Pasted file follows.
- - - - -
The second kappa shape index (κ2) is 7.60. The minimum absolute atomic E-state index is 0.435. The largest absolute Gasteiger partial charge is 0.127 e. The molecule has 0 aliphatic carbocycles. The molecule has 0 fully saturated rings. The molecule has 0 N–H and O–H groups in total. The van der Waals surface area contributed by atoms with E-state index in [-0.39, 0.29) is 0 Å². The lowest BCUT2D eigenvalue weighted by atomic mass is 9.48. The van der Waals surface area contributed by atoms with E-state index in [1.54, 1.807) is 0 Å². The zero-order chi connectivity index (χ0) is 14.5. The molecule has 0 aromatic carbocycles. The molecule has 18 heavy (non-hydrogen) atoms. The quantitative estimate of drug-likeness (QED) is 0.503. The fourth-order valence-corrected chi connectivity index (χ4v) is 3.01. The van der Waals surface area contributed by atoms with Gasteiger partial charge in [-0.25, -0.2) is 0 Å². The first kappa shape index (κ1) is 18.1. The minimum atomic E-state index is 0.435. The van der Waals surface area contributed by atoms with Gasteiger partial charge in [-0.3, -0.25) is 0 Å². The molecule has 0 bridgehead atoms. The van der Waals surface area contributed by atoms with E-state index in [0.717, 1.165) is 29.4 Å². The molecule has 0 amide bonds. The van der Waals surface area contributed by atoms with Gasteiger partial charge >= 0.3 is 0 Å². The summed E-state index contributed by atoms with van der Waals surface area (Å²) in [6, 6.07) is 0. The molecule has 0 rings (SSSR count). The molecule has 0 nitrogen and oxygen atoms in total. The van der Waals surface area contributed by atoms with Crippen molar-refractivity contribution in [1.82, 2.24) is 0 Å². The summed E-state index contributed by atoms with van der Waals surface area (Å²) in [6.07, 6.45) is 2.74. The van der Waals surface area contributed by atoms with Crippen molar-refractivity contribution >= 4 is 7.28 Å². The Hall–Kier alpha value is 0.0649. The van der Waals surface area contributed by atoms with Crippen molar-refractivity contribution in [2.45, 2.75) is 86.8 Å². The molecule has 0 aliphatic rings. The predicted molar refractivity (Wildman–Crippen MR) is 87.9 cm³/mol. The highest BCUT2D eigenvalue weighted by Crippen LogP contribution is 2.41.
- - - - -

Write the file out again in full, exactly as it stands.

The second kappa shape index (κ2) is 7.60. The minimum absolute atomic E-state index is 0.435. The largest absolute Gasteiger partial charge is 0.127 e. The molecule has 0 aliphatic carbocycles. The molecule has 0 fully saturated rings. The molecule has 0 N–H and O–H groups in total. The van der Waals surface area contributed by atoms with E-state index in [-0.39, 0.29) is 0 Å². The lowest BCUT2D eigenvalue weighted by atomic mass is 9.48. The van der Waals surface area contributed by atoms with E-state index in [1.54, 1.807) is 0 Å². The zero-order chi connectivity index (χ0) is 14.5. The molecule has 0 aromatic carbocycles. The molecule has 18 heavy (non-hydrogen) atoms. The quantitative estimate of drug-likeness (QED) is 0.503. The fourth-order valence-corrected chi connectivity index (χ4v) is 3.01. The van der Waals surface area contributed by atoms with Gasteiger partial charge in [-0.25, -0.2) is 0 Å². The first kappa shape index (κ1) is 18.1. The minimum atomic E-state index is 0.435. The van der Waals surface area contributed by atoms with Gasteiger partial charge in [-0.3, -0.25) is 0 Å². The molecule has 0 bridgehead atoms. The van der Waals surface area contributed by atoms with E-state index in [0.717, 1.165) is 29.4 Å². The molecule has 0 amide bonds. The van der Waals surface area contributed by atoms with Gasteiger partial charge >= 0.3 is 0 Å². The summed E-state index contributed by atoms with van der Waals surface area (Å²) in [6, 6.07) is 0. The molecule has 0 rings (SSSR count). The molecule has 0 nitrogen and oxygen atoms in total. The van der Waals surface area contributed by atoms with Crippen molar-refractivity contribution in [1.82, 2.24) is 0 Å². The summed E-state index contributed by atoms with van der Waals surface area (Å²) in [6.07, 6.45) is 2.74. The van der Waals surface area contributed by atoms with Crippen molar-refractivity contribution >= 4 is 7.28 Å². The Hall–Kier alpha value is 0.0649. The van der Waals surface area contributed by atoms with Crippen molar-refractivity contribution in [2.45, 2.75) is 86.8 Å². The molecule has 0 aliphatic rings. The predicted molar refractivity (Wildman–Crippen MR) is 87.9 cm³/mol. The highest BCUT2D eigenvalue weighted by Crippen LogP contribution is 2.41.